Culture of Saudi Arabia. The cultural setting of Saudi Arabia is Arab and Islam, and features many elements from historical ritual and folk culture such as dance and music.
Traditional values and cultural mores are adapted into legal prohibitions, even for non-Muslims who are forbidden by law from publicly practicing their faith inside the kingdom, although they are free to do so in the privacy of their own homes. For example, Christmas decorations are sold in supermarkets, but you will not find Christmas parties advertised. Alcoholic beverages are prohibited as are pork products. Restrictions on cinema Culture of Saudi Arabia. Islamic heritage sites in Saudi Arabia. Medina. Medina (/mɛˈdiːnə/; Arabic: اَلْمَدِينَة اَلْمَنَوَّرَة, officially al-Madīnah al-Munawwarah, “the radiant city”, or اَلْمَدِينَة al-Madīnah, also officially transliterated as Madinah by the Saudi Government and in modern Islamic literature generally), is a modern city in the Hejaz region of western Saudi Arabia, and the capital of Al Madinah Province.
An alternative name is Madinat Al-Nabi ("The City of the Prophet," i.e., Muhammad). The Arabic word madinah simply means "city. " Before the advent of Islam, the city was known as Yathrib but was personally renamed by Muhammad. Medina is reportedly home to the three oldest mosques in Islam which were built in the days of Muhammad, namely Al-Masjid an-Nabawi (The Prophet's Mosque), Quba Mosque (the first mosque in Islam's history), and Masjid al-Qiblatain (The Mosque of the Two Qiblahs – the mosque where the direction of Muslim prayer, or qiblah, was switched from Jerusalem to Mecca).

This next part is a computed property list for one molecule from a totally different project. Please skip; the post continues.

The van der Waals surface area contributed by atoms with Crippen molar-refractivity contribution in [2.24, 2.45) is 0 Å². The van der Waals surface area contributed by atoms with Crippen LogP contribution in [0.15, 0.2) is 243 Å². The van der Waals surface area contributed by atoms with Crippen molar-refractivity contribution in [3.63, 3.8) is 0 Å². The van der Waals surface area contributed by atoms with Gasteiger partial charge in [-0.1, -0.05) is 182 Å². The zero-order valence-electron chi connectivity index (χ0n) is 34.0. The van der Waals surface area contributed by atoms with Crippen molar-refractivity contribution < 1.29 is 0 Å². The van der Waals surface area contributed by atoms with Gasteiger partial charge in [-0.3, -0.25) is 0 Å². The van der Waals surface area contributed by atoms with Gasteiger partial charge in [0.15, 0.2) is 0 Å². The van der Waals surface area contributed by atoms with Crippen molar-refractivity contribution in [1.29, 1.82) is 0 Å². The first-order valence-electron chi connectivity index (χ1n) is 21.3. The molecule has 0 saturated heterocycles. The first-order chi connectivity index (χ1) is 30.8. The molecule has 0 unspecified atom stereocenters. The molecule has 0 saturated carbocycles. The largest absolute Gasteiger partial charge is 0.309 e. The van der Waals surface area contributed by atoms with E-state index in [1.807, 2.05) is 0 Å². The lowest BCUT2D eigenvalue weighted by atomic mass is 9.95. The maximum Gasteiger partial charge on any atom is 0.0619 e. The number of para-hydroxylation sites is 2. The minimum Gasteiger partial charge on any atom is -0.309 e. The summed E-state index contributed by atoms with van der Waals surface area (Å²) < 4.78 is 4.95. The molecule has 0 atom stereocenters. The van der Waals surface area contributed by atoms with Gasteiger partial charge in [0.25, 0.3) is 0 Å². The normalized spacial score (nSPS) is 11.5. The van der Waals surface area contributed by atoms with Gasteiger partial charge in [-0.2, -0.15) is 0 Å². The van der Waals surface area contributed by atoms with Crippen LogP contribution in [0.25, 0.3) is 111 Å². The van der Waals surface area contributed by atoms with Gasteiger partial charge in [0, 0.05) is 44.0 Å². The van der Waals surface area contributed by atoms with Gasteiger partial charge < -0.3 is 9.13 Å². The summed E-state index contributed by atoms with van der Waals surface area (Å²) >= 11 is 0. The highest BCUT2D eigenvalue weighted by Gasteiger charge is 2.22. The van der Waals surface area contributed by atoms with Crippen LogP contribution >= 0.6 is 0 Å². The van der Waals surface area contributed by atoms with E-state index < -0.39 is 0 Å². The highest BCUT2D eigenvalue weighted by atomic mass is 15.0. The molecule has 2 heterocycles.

Destruction of early Islamic heritage sites. Jannatul Baqi Graveyard in Medina.
Mecca. Mecca (/ˈmɛkə/; Arabic: مكة, Makkah, pronounced [ˈmækkæ]), also transliterated as Makkah, is a city in the Hejaz and the capital of Makkah Province in Saudi Arabia.
The city is located 70 km (43 mi) inland from Jeddah in a narrow valley at a height of 277 m (909 ft) above sea level. Its resident population in 2012 was roughly 2 million, although visitors more than triple this number every year during Hajj period held in the twelfth Muslim lunar month of Dhu al-Hijjah. As the birthplace of Muhammad and a site of Muhammad's first revelation of the Quran (the site in specificity being a cave 3.2 km (2 mi) from Mecca), Mecca is regarded as the holiest city in the religion of Islam and a pilgrimage to it known as the Hajj is obligatory for all able Muslims. Mecca is home to the Kaaba, by majority description Islam's holiest site, as well as being the direction of Muslim prayer.
Etymology and usage Government History Early history Thamudic Inscriptions Tradition. Dress in Saudi Arabia. Entertainment, the Arts, Sport, and Cuisine in Saudi Arabia. Saudi Arabian cuisine. Traditional cuisine Food The Arabian people have consumed the same type of food for thousands of years. Some of the common food items in Saudi Arabian cuisine include wheat, rice, lamb, chicken, yogurt and dates.